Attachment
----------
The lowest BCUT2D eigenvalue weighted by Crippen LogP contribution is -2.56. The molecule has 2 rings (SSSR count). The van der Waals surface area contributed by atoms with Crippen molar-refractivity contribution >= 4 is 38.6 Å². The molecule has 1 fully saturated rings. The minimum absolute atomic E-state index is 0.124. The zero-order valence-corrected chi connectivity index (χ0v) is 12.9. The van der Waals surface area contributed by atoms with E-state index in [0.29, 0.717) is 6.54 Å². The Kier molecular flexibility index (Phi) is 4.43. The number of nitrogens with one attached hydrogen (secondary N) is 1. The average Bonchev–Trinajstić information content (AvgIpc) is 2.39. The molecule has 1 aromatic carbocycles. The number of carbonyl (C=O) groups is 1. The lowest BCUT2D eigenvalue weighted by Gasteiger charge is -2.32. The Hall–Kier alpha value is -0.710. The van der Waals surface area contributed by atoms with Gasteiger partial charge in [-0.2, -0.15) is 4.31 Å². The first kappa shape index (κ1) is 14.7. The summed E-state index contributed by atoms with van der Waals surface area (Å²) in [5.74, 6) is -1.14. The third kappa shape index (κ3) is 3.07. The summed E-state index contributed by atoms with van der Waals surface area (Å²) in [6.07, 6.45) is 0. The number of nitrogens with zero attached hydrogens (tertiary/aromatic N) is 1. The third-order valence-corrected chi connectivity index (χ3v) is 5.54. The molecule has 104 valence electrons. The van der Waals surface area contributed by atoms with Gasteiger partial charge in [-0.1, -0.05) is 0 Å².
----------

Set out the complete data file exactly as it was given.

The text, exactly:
The lowest BCUT2D eigenvalue weighted by Crippen LogP contribution is -2.56. The molecule has 2 rings (SSSR count). The van der Waals surface area contributed by atoms with Crippen molar-refractivity contribution >= 4 is 38.6 Å². The molecule has 1 fully saturated rings. The minimum absolute atomic E-state index is 0.124. The zero-order valence-corrected chi connectivity index (χ0v) is 12.9. The van der Waals surface area contributed by atoms with E-state index in [0.29, 0.717) is 6.54 Å². The Kier molecular flexibility index (Phi) is 4.43. The number of nitrogens with one attached hydrogen (secondary N) is 1. The average Bonchev–Trinajstić information content (AvgIpc) is 2.39. The molecule has 1 aromatic carbocycles. The number of carbonyl (C=O) groups is 1. The lowest BCUT2D eigenvalue weighted by Gasteiger charge is -2.32. The Hall–Kier alpha value is -0.710. The van der Waals surface area contributed by atoms with Gasteiger partial charge in [-0.2, -0.15) is 4.31 Å². The first kappa shape index (κ1) is 14.7. The summed E-state index contributed by atoms with van der Waals surface area (Å²) in [5.74, 6) is -1.14. The third kappa shape index (κ3) is 3.07. The summed E-state index contributed by atoms with van der Waals surface area (Å²) in [6.07, 6.45) is 0. The number of nitrogens with zero attached hydrogens (tertiary/aromatic N) is 1. The third-order valence-corrected chi connectivity index (χ3v) is 5.54. The molecule has 104 valence electrons. The van der Waals surface area contributed by atoms with Gasteiger partial charge in [-0.1, -0.05) is 0 Å².